By Dr. Michael J.K. Bokor
Folks, when the citizens of a country that is naturally endowed with arable land and a good rainfall pattern fail to produce food to feed themselves and others elsewhere (to earn foreign exchange as well), they deserve nothing but condemnation.
And when their various governments don’t help solve the problem, they deserve utter contempt.
Since 1983 when Ghana lost its prime position as the world’s number one cocoa producer, nothing has been done to put it back there. The problems besetting the cash crop sector are known but not tackled—only raised in useless arguments and dirty political rhetoric.
There has been too much infuriating talk of promoting shea-nut and cashew nut cultivation, not to mention other non-traditional crops with huge export potential. Something like sugarcane to revive the sugar industries at Asutsuare and Komenda is only good for hot-headed political manouevrings.
Yam and rice producers in the so-called bread basket of the country (Northern Ghana) are related to only for political leverage.
Don’t even talk about irrigation projects for the Accra and Afram Plains. It won’t happen because those in authority can’t think right and act decisively to change the paradigm away from rain-fed agriculture!!
Such is the case with Ghana, its citizens with access to the arable lands, its fisher-folks with access to the water resources, and their government that stands paralyzed and cannot help them produce food. Instead, the government delights in importing food with hard-earned foreign exchange and imposes stiff measures on farming and fishing, which further cripples the industry.
Take, for instance, the high cost of farming and fishing input in the country and the politics that is done with fishing gear (outboard motors, fishing nets, premix fuel, hoes and cutlasses, not to mention tractors, trailers, etc.) and you will know what I am talking about.
Then also, consider the nonavailability of silos for food storage or cold storage facilities. Don't even talk about factories for processing agricultural produce.
You don’t have to wonder why the local poultry industry has collapsed and those with political connections and access to the banks' vaults delight in importing poultry products (turkey tail and “akukor funu”) to sell at exorbitant prices.
Then, put together all that is done at the official level to frustrate the farmers and fisher-folks and you will have a perfect picture of the situation in Ghana.
Yet, every year, a so-called “Farmers’ Day” is celebrated and much hot air blown by the politicians to taunt the poor farmers and fisher-folks. Mere irritating lip-service!!
One may wonder why the situation is so; but the answer is not far-fetched: lack of commitment on the part of the government (that has a Ministry of Agriculture and one for Fisheries to thicken the bureaucracy only).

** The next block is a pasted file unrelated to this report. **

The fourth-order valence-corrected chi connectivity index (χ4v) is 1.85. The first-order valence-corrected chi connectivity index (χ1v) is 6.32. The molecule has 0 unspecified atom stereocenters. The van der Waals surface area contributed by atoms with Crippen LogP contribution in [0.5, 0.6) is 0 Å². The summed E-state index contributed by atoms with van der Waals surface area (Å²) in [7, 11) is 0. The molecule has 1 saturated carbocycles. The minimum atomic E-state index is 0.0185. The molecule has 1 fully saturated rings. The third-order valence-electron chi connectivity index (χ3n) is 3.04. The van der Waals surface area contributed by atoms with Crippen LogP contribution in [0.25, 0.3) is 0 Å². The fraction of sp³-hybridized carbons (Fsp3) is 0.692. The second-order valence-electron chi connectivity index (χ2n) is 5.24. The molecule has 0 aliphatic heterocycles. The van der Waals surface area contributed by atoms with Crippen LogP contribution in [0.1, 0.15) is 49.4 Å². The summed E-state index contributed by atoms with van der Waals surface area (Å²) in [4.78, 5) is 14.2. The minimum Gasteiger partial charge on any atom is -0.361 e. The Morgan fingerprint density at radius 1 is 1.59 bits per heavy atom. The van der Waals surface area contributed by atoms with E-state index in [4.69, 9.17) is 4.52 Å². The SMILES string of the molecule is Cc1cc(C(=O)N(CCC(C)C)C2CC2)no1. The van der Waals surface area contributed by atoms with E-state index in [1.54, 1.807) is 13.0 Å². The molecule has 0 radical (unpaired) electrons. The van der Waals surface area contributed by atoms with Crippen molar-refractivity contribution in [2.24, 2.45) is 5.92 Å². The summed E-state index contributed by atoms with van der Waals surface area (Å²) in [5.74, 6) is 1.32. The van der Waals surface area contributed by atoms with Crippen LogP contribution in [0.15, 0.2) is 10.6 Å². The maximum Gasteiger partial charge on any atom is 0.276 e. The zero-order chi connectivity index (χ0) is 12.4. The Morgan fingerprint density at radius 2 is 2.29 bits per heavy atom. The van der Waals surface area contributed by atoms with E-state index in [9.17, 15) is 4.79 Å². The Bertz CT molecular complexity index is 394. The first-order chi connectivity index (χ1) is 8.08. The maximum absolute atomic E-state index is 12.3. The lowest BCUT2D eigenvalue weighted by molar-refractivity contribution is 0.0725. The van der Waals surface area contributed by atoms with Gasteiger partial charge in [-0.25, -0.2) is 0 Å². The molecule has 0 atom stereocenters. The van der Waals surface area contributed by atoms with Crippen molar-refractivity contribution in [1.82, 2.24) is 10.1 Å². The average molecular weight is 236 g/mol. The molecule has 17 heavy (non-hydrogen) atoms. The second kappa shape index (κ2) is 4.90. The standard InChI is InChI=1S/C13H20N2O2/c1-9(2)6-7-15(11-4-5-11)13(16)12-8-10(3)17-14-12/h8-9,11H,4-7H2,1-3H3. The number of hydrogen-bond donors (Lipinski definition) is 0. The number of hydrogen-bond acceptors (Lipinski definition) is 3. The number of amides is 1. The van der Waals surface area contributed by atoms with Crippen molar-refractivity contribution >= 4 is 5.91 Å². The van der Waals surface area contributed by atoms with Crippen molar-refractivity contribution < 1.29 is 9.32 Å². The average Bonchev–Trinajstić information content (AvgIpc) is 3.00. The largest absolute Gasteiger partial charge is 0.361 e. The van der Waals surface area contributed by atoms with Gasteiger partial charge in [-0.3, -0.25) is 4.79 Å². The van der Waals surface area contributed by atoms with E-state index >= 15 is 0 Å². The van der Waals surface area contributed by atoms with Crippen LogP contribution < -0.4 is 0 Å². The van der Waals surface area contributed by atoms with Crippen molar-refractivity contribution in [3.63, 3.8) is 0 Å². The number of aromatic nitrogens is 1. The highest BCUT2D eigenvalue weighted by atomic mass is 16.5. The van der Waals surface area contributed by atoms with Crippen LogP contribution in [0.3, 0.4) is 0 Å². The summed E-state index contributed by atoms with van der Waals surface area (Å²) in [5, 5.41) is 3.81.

No incentive for anybody wishing to go into agriculture to do so. Meantime, the youth see no sense in farming and fishing and drift to the urban areas for non-existent jobs. Frustrated, they resort to social evils (armed robbery) and prostitution. Deplorable.
Under this circumstance, who will be surprised at what is in the news today?
Some aggrieved farmers in the country are threatening to boycott the 2013 edition of National Framers’ Day celebrations due to what they say, is the adverse conditions in which they live.
According to the group calling itself the Concerned Farmers Association, government has failed to live up to its responsibilities of providing farming communities with potable water, good roads and quality healthcare facilities.
This year’s Farmers’ Day, which will be the 29th edition, is slated for Saturday, December 7, at Sogakope in the South Tongu District of the Volta Region.
Nana Opambuor Boateng, President of the Concerned Farmers however, told Myjoyonline.com that despite the recognition given to farmers in the country, many youths are leaving the communities to the big cities in search of greener pastures. He noted that some end up engaging in "prostitution and other ungodly behaviors", mainly due to unavailability of basic infrastructural facilities in farming communities.
“We will be getting the awards here and there but our problems will not be solved; we don't have potable water to drink, we don't have good roads... At Dafor-Nogokpe in the North Tongu district [Volta Region], some of our farmers drink from the same source with animals,” Nana Opambuor lamented.
“The award winners for 2011 and 2012 have not even received their awards, yet we are going to reward 2013 best farmers. We are telling all farmers not to attend this farmers day celebration,” claimed.
He further faulted government for failing to consult farmers before putting up market centres which are sometimes difficult to be accessed by the farmers.
“None of we the farmers was consulted before government took the decision to build two markets in the northern region”.
I support this agitation a zillion times and urge the farmers not to bow to any pressure. They should make their voices heard and do whatever they can to force the government to do what it is in office to do. The lying, thieving, and incompetence is too much!!
Our politicians have a “predatory cunning” that has been tolerated for far too long. It is time to take the fight to them.
I shall return…
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